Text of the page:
Headshot of Andy Cole wearing Make Your Mark t shirt

Former Manchester United star calls for more living kidney donors

Former Manchester United star Andy Cole has called for more people to consider living kidney donation.

The ex professional footballer endorsed the Make Your Mark initiative, launched by charities Kidney Research UK and Give a Kidney to raise awareness and help more people understand what it means to be a living donor.

A poll, undertaken by YouGov as part of the campaign, found that just 16% of adults in the North West would consider donating a kidney to a stranger – despite 81% of them believing you can change someone’s life even if you’ve never met them.

Donating a kidney while alive is possible as nearly everyone is born with two kidneys, but it’s possible to lead a healthy life with just one.

Former England international Cole, who made nearly 200 appearances for United between 1995 and 2001 and later starred for Man City, received a kidney from his nephew in 2017 after suffering from kidney failure.

The 52-year-old said: “Kidney disease is one of the hardest things I’ve ever had to deal with and I know how lucky I am that my nephew was so willing to give up his kidney for me. 

“It’s important to raise more awareness of living kidney donation so that kidney patients and potential donors can have more open conversations about it and potentially save the lives of others like me in the future.”

The poll also found that in the North West, more than half of adults (54%) would consider donating a kidney to a family member while about one in three (29%) would consider donating to a friend.

Just 16% of adults surveyed said they had recently heard about living kidney donation.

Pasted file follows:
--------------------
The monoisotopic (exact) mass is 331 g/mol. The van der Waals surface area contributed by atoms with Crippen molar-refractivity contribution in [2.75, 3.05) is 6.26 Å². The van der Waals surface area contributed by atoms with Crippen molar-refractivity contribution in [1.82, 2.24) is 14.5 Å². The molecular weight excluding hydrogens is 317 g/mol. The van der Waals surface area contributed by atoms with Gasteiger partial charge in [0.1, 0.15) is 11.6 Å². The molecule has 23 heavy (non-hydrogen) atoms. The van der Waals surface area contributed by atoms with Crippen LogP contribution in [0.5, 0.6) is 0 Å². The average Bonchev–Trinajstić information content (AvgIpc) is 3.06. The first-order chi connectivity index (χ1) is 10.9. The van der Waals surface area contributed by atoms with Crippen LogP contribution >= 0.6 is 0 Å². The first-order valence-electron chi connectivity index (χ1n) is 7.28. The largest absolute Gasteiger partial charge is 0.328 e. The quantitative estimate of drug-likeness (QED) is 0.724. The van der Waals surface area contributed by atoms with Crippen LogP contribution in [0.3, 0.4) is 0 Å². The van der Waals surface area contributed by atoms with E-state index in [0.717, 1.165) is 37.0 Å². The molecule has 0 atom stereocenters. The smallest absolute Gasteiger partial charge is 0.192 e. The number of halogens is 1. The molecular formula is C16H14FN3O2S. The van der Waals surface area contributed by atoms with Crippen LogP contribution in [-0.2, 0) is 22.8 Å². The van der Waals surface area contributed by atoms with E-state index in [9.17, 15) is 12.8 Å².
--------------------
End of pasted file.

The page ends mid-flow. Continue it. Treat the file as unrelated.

These findings come at the same time as national statistics show over 5,500 people are on the waiting list for a kidney transplant in the UK and six people die each week whilst waiting. 

David Dangoor established the Robert Dangoor Partnership for Living Kidney Donation through the two charities and has supported this campaign. He said: “This new research shows that people clearly aspire to do something good during their lives and help others. 

“Having donated a kidney to my brother, I know first-hand that it is perfectly possible to do this and to carry on living a normal life.

“I hope this partnership will have a profound impact on the number of people wanting to donate and help everyone gain a better understanding of the process involved. 

“Enabling more transplants could help patients with kidney failure to come off of, or avoid, difficult dialysis treatment.”

The campaign is part of a wider programme providing potential donors with information and support starting with the Make Your Mark website.

Image credit: Make Your Mark and the Robert Dangoor Partnership

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